Not the worst

Not the worst

Early preliminary results of elections for the Dutch Second Chamber of Parliament indicated that “Partij voor de Vrijheid” (PVV) led by Geert Wilders might become the biggest party (see related story). That no doubt surprised and might worry many readers, considering his controversial stance regarding foreigners and Islam as well as his stated desire to basically get rid of what he has described as costly and nothing-but-bothersome Caribbean territories in the Kingdom of the Netherlands.

However, this by no means guarantees the right-wing party will be part of the next governing coalition. Even if that is the case, legislative support does not necessarily entail a role in the Council of Ministers, as in the recent past happened with the same PVV.

Perhaps most importantly, prior to the vote Wilders showed a willingness to tune down his anti-immigration agenda and help solve “much bigger problems” now facing the country. The latter indicates an eagerness to be in the executive branch and carry political responsibility at the national level.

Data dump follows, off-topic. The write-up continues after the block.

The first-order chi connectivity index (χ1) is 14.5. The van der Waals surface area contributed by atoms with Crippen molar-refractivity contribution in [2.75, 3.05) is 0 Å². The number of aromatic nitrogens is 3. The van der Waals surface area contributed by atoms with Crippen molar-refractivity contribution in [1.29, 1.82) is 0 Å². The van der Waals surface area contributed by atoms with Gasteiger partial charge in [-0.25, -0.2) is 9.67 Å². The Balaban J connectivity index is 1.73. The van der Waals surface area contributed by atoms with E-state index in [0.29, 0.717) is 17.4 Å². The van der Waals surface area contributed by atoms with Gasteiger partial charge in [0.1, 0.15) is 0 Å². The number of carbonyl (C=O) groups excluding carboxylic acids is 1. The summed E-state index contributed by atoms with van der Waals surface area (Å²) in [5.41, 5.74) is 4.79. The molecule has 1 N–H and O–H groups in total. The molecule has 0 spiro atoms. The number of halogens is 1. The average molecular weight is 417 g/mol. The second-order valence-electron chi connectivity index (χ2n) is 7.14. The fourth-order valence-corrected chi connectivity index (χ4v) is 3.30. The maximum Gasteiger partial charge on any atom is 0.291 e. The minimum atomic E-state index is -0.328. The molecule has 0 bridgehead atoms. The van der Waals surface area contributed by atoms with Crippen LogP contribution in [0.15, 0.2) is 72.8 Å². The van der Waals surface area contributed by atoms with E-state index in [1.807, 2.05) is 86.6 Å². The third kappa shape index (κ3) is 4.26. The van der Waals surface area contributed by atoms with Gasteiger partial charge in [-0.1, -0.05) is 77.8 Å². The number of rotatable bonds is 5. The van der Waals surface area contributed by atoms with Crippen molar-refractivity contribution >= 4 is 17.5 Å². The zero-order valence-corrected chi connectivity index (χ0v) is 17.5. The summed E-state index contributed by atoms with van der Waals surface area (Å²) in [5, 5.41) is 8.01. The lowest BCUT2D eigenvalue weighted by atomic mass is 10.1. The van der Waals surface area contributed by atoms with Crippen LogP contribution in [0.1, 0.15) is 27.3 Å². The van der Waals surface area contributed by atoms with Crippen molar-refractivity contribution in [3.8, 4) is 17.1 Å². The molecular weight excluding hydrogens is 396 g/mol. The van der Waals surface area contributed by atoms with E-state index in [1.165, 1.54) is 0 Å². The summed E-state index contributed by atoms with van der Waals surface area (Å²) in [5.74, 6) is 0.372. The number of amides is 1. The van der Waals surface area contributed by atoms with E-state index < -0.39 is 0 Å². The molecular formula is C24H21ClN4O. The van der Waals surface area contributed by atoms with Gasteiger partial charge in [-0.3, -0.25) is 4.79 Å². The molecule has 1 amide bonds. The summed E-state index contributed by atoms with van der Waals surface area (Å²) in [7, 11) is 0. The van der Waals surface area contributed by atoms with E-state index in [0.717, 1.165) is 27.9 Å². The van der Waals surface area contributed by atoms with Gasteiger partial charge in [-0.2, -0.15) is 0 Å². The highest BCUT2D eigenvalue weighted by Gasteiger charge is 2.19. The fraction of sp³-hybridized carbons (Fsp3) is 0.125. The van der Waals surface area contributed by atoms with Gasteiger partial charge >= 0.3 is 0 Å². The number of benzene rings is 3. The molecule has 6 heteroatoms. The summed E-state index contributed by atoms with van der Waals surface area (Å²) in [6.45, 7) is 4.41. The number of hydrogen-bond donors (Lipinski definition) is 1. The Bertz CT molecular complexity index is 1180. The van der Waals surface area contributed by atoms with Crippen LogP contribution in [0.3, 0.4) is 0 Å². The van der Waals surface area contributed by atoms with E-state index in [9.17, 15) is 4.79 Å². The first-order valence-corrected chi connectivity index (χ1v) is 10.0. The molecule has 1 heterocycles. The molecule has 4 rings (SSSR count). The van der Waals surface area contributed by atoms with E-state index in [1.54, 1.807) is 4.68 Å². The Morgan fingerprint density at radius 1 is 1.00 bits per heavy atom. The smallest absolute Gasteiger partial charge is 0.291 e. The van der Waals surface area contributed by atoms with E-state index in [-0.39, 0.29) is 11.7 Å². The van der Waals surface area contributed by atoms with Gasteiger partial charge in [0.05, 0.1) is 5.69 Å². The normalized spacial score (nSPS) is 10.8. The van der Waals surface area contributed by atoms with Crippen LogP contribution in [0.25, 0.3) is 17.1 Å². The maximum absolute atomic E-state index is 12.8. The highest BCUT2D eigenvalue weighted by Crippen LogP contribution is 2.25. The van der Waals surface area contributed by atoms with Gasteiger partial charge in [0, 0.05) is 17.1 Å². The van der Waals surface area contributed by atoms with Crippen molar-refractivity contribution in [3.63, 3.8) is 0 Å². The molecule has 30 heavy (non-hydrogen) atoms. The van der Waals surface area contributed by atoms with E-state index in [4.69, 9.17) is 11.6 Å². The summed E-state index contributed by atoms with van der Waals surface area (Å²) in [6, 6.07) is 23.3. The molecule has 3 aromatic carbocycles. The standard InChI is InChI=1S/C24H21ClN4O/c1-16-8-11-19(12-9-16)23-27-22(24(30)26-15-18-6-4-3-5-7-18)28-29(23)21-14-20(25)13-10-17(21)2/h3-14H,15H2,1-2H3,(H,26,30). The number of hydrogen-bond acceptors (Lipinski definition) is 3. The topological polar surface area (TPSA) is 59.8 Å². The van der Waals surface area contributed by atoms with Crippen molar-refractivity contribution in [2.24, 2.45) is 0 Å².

This apparent outcome could facilitate a possible right-of-centre government with “Volkspartij voor Vrijheid en Democratie” (VVD) of former four-term Prime Minister Mark Rutte – who retired from active politics – and others. The joining of “Partij van de Arbeid” (PvdA) and “Groen Links” on a combined list headed by Frans Timmermans does not seem to have produced the intended left-of-centre majority.

But if a PVV-led combination were to include relatively moderate parties like “Christen Democratisch Apel” (CDA) or “Democraten 66” (D66) known for a friendlier attitude toward the islands, it might turn out not to be the worst thing in the world.

The Daily Herald

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